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FDA News Release

FDA awards two grants for natural history studies in rare diseases

For Immediate Release:

The U.S. Food and Drug Administration today announced it has awarded two new research grants for natural history studies in rare diseases. The FDA is providing over $4.1 million over the next four years to fund these studies. Information from natural history studies can facilitate design of efficient clinical trials to test future treatments.

Natural history studies closely look at how specific diseases progress over time. The natural history of a disease is the course a disease takes from its onset, through the presymptomatic and clinical stages, to a final outcome in the absence of treatment.

“The FDA is committed to funding these important studies in order to define how rare diseases develop and progress,” said FDA Principal Deputy Commissioner Amy Abernethy, M.D., Ph.D. “Further, these studies provide important roadmaps for how to conduct subsequent studies. With the natural history of many rare diseases remaining relatively unknown, efficiently developing diagnostics and therapies for patients poses unique challenges. Promoting and conducting work in this area is critical.”

The FDA received 31 grant applications that were reviewed and evaluated for scientific and technical merit by more than 45 rare disease, natural history, regulatory and statistical experts, that included representatives from academia, patient groups, the National Institutes of Health and the FDA. The grants were awarded to:

  • University of Texas MD Anderson Cancer Center (Houston, Texas), Elizabeth Grubbs, prospective study in medullary thyroid carcinoma, approximately $1.7 million over four years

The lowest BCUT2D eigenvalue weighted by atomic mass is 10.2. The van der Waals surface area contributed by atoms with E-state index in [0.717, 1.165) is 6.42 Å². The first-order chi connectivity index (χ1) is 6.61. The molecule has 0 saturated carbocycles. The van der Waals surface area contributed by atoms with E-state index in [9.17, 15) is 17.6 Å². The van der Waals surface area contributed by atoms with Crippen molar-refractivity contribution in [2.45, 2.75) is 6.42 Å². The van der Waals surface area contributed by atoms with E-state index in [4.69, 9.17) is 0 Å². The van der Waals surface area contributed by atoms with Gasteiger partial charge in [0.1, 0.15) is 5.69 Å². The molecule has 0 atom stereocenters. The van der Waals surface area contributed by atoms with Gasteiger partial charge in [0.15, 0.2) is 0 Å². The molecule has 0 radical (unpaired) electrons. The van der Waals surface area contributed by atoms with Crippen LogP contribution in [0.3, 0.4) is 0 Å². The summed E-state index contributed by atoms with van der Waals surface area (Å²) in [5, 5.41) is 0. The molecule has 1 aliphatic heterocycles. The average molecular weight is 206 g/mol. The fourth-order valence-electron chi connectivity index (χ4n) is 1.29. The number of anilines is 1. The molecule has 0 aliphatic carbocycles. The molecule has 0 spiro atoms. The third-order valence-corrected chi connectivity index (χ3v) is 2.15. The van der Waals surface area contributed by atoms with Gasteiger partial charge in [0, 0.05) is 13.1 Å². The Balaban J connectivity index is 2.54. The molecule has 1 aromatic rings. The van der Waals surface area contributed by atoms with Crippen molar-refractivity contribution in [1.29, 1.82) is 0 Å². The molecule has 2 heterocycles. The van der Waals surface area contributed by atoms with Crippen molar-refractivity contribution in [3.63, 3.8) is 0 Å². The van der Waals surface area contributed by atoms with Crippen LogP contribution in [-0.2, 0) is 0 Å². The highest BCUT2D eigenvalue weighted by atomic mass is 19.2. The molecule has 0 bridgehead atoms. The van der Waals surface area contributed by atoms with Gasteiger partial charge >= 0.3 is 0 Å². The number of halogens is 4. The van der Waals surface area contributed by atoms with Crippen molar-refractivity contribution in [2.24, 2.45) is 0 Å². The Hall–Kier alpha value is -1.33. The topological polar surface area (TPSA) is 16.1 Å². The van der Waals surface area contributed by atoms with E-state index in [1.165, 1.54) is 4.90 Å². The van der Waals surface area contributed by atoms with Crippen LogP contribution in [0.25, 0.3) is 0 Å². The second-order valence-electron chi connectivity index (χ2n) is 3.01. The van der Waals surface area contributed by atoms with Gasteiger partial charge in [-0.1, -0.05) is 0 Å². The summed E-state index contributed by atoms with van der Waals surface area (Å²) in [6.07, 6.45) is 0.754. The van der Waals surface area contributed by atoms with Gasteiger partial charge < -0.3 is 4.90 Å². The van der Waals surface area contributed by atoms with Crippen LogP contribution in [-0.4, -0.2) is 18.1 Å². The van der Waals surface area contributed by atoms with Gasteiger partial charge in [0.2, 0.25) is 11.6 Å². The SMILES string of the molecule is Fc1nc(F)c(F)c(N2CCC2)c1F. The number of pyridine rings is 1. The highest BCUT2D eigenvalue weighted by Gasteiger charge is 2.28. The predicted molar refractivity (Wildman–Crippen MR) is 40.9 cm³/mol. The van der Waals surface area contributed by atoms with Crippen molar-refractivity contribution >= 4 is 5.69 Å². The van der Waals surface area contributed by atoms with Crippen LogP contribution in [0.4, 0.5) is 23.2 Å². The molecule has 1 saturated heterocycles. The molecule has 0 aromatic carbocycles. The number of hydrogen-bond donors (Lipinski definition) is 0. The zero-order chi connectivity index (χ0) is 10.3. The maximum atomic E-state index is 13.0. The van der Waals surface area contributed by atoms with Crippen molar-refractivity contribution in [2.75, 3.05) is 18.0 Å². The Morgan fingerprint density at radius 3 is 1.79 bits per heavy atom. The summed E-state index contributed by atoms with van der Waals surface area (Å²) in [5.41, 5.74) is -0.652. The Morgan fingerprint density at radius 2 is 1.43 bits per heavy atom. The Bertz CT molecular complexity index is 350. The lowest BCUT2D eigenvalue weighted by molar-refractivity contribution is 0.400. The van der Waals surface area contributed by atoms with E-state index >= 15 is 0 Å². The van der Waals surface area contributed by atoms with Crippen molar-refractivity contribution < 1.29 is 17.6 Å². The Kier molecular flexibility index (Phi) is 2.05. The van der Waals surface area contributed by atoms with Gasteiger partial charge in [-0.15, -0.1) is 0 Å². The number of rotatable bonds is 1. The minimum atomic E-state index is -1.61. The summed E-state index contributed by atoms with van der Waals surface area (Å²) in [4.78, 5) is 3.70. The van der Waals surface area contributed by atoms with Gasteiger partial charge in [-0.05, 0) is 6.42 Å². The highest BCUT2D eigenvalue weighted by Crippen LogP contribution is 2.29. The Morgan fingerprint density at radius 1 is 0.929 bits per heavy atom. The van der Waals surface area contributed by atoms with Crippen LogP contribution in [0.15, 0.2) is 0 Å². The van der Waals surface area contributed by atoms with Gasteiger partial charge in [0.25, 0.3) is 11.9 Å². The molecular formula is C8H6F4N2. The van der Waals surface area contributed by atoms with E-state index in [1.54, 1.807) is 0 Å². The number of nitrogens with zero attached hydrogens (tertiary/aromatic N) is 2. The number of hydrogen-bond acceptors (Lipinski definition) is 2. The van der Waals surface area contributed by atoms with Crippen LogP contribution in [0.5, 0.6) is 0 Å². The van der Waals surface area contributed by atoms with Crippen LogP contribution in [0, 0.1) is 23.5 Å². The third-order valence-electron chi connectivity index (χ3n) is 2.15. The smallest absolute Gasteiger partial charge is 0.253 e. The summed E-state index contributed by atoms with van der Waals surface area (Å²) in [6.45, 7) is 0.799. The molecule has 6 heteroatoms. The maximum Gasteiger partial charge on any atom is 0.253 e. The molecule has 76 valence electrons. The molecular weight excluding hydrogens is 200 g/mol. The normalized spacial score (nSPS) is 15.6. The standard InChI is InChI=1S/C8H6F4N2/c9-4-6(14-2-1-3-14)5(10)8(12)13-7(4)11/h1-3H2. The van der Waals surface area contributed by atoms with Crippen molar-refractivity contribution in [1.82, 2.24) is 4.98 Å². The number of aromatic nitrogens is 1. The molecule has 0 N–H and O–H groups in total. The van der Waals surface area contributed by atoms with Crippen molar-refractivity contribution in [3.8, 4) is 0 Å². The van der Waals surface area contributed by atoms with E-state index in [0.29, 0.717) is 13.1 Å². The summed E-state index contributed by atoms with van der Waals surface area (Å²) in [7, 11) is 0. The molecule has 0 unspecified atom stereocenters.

The study seeks to leverage a multi-institutional registry to characterize disease variables and patient perspectives that inform decisions regarding initiation of and adherence to chemotherapy in medullary thyroid cancer. Such critical knowledge can be incorporated into the design of clinical trials of emerging therapies for this disease.
  • Vanderbilt University Medical Center (Nashville, Tennessee), Jonathan Soslow, prospective study in cardiac disease in Duchenne muscular dystrophy, approximately $2.4 million over four years.

    This study aims to focus on cardiomyopathy (heart muscle disease), which is the leading cause of death in Duchenne muscular dystrophy. The study will combine genetic differences with imaging and blood biomarkers to identify surrogate biomarkers that predict the risk of cardiac dysfunction in Duchenne muscular dystrophy and other related diseases. This information has the potential to improve future clinical trial efficiency in these diseases by decreasing their size and cost.

Congress appropriates funding to the FDA for the study of rare diseases. The FDA uses these funds for the Orphan Products Grants Program to support these natural history studies as well as clinical trials for rare diseases.

The FDA, an agency within the U.S. Department of Health and Human Services, protects the public health by assuring the safety, effectiveness, and security of human and veterinary drugs, vaccines, and other biological products for human use, and medical devices. The agency also is responsible for the safety and security of our nation’s food supply, cosmetics, dietary supplements, products that give off electronic radiation, and for regulating tobacco products.

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